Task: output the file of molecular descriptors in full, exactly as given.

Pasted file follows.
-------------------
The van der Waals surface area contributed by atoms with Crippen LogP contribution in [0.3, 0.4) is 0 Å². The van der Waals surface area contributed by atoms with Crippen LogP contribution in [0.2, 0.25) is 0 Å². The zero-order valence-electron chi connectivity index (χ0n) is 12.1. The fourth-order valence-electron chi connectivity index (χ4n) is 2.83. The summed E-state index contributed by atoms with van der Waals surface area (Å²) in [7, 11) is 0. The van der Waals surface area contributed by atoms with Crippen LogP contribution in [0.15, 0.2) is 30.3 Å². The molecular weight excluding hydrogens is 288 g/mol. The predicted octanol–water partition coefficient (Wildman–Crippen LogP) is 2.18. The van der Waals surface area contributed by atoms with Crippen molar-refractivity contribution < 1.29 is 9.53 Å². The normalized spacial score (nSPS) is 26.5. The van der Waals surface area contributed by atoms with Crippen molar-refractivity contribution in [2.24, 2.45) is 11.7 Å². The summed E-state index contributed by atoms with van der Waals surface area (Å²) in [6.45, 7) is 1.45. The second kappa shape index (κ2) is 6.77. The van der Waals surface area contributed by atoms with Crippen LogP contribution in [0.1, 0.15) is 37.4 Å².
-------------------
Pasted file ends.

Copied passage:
The van der Waals surface area contributed by atoms with Crippen LogP contribution in [0.3, 0.4) is 0 Å². The van der Waals surface area contributed by atoms with Crippen LogP contribution in [0.2, 0.25) is 0 Å². The zero-order valence-electron chi connectivity index (χ0n) is 12.1. The fourth-order valence-electron chi connectivity index (χ4n) is 2.83. The summed E-state index contributed by atoms with van der Waals surface area (Å²) in [7, 11) is 0. The van der Waals surface area contributed by atoms with Crippen LogP contribution in [0.15, 0.2) is 30.3 Å². The molecular weight excluding hydrogens is 288 g/mol. The predicted octanol–water partition coefficient (Wildman–Crippen LogP) is 2.18. The van der Waals surface area contributed by atoms with Crippen molar-refractivity contribution < 1.29 is 9.53 Å². The normalized spacial score (nSPS) is 26.5. The van der Waals surface area contributed by atoms with Crippen molar-refractivity contribution in [2.24, 2.45) is 11.7 Å². The summed E-state index contributed by atoms with van der Waals surface area (Å²) in [6.45, 7) is 1.45. The second kappa shape index (κ2) is 6.77. The van der Waals surface area contributed by atoms with Crippen LogP contribution in [0.1, 0.15) is 37.4 Å².